Images Dx

Lower extremity ulcers and the satisfied search

Copyright © 2010 Society of Hospital Medicine

A 62‐year‐old man with hypertension, diabetes mellitus, and coronary artery disease (CAD), on peritoneal dialysis, presented with a nonhealing left lower extremity ulcer (Figure 1). Treatment with empiric antibiotics showed no improvement and cultures remained persistently negative. A surgical specimen revealed pathological changes consistent with calciphylaxis (Figures 2 and 3).

Figure 1

A 3‐cm × 5‐cm lesion on the lateral portion of the distal left lower extremity with surrounding erythema and eschar.

Figure 2

Histopathological specimen showing epidermal ulceration (white arrowhead), dermal fibrosis (black arrowhead), arterial mural calcification (white arrow), and arterial thrombosis (black arrow).

Figure 3

Calcification (white arrowhead) and thrombosis (black arrow) of small‐sized to medium‐sized hypodermic arterioles in a background of fat necrosis and septal panniculitis (black arrowhead), consistent with calciphylaxis.

With a mortality between 30% and 80% and a 5‐year survival of 40%,1‐3 calciphylaxis, or calcific uremic arteriolopathy, is devastating. Dialysis and a calcium‐phosphate product above 60 mg2/dL2 increased the index of suspicion (our patient = 70).4 As visual findings may resemble vasculitis or atherosclerotic vascular lesions, biopsy remains the mainstay of diagnosis. Findings include intimal fibrosis, medial calcification, panniculitis, and fat necrosis.5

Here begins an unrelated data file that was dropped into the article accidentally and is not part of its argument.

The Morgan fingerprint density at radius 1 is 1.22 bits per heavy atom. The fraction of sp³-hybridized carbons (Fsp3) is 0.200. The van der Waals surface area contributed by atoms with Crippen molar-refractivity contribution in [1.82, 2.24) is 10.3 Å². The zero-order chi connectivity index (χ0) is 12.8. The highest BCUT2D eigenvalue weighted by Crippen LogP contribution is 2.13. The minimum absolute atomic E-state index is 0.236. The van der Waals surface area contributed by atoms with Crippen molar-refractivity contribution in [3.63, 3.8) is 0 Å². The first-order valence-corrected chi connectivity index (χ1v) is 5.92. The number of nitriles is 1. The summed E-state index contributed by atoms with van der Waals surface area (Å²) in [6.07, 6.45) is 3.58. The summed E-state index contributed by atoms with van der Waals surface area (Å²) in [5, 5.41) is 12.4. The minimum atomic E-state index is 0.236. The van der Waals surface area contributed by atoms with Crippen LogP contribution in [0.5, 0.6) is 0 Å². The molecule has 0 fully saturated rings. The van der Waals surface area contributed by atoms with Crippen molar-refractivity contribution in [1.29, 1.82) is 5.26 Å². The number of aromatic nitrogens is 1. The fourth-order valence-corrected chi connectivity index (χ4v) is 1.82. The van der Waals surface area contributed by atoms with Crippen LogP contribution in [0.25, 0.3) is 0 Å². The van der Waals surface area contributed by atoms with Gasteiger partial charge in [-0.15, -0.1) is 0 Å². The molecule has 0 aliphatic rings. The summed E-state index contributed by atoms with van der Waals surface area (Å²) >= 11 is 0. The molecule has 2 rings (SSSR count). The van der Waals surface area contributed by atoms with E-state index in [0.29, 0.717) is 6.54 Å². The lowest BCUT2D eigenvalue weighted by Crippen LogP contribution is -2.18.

Management involves aggressive phosphate binding, preventing superinfection, and surgical debridement.6 The evidence for newer therapies (sodium thiosulfate, cinacalcet) appears promising,7‐10 while the benefit of parathyroidectomy is equivocal.11 Despite therapy, our patient developed new lesions (right lower extremity, penis) and opted for hospice services.


   Comments ()